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Proteins. 2003 Feb 15;50(3):516-23.

Hydration in proteins observed by high-resolution neutron crystallography.

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Advanced Science Research Center, Japan Atomic Energy Research Institute, Tokai-mura, Ibaraki-ken, Japan.


It is well known that water molecules surrounding a protein play important roles in maintaining its structural stability. Water molecules are known to participate in several physiological processes through the formation of hydrogen bonds. However, the hydration structures of most proteins are not known well at an atomic level at present because X-ray protein crystallography has difficulties to localize hydrogen atoms. In contrast, neutron crystallography has no problem in determining the position of hydrogens with high accuracy.1 In this article, the hydration structures of three proteins are described- myoglobin, wild-type rubredoxin, and a mutant rubredoxin-the structures of which were solved at 1.5- or 1.6-A resolution by neutron structure determination. These hydration patterns show fascinating features and the water molecules adopt a variety of shapes in the neutron Fourier maps, revealing details of intermolecular hydrogen bond formation and dynamics of hydration. Our results further show that there are strong relationships between these shapes and the water environments.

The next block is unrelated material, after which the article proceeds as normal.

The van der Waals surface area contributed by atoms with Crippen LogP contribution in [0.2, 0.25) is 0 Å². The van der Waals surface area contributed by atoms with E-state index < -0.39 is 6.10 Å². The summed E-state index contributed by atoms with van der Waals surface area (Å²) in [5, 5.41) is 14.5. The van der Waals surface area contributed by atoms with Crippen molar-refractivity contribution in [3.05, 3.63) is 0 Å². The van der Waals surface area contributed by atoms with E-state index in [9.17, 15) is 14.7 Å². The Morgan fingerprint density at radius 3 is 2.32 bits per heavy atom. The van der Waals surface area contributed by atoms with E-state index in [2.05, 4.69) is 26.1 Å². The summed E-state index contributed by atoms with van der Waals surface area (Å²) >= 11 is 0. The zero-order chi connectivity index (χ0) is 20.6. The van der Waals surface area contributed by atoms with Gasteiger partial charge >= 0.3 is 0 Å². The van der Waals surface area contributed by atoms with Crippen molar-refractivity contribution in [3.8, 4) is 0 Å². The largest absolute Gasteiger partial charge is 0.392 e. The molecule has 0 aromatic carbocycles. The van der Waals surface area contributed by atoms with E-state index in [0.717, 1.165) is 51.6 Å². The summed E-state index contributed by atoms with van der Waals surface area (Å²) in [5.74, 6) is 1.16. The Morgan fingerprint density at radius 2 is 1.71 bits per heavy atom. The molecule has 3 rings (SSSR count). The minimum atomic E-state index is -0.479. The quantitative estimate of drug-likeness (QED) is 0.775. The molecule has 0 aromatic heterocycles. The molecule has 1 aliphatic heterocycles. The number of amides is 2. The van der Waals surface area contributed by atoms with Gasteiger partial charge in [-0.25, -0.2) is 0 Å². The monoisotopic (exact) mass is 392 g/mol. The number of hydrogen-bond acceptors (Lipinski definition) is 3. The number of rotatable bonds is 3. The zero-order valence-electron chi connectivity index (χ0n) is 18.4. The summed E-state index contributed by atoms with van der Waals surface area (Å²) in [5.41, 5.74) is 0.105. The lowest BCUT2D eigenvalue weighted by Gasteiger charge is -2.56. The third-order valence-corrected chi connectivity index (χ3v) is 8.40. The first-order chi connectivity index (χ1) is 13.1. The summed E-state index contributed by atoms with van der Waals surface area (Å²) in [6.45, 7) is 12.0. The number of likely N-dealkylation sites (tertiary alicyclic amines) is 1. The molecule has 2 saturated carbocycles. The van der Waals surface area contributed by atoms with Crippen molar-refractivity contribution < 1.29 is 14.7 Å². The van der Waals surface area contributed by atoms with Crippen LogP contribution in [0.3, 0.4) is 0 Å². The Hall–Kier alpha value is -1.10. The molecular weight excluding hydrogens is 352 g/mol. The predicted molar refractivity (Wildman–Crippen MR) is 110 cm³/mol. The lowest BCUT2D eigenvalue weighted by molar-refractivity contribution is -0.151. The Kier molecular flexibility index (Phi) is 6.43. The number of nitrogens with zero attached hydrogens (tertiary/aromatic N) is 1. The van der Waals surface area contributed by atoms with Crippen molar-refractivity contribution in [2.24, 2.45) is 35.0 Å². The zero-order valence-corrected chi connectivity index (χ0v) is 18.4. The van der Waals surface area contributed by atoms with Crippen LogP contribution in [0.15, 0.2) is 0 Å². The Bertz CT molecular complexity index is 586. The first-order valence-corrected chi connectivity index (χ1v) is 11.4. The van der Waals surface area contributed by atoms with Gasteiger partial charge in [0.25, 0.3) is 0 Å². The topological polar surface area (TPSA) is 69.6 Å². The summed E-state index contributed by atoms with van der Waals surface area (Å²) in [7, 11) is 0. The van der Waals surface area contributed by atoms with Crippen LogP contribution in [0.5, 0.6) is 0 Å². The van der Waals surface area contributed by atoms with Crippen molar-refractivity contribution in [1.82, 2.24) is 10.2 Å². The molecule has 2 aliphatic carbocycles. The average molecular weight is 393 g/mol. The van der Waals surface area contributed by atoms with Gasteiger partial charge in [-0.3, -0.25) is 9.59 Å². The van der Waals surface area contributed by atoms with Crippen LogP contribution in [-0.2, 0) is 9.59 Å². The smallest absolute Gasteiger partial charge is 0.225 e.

[Indexed for MEDLINE]

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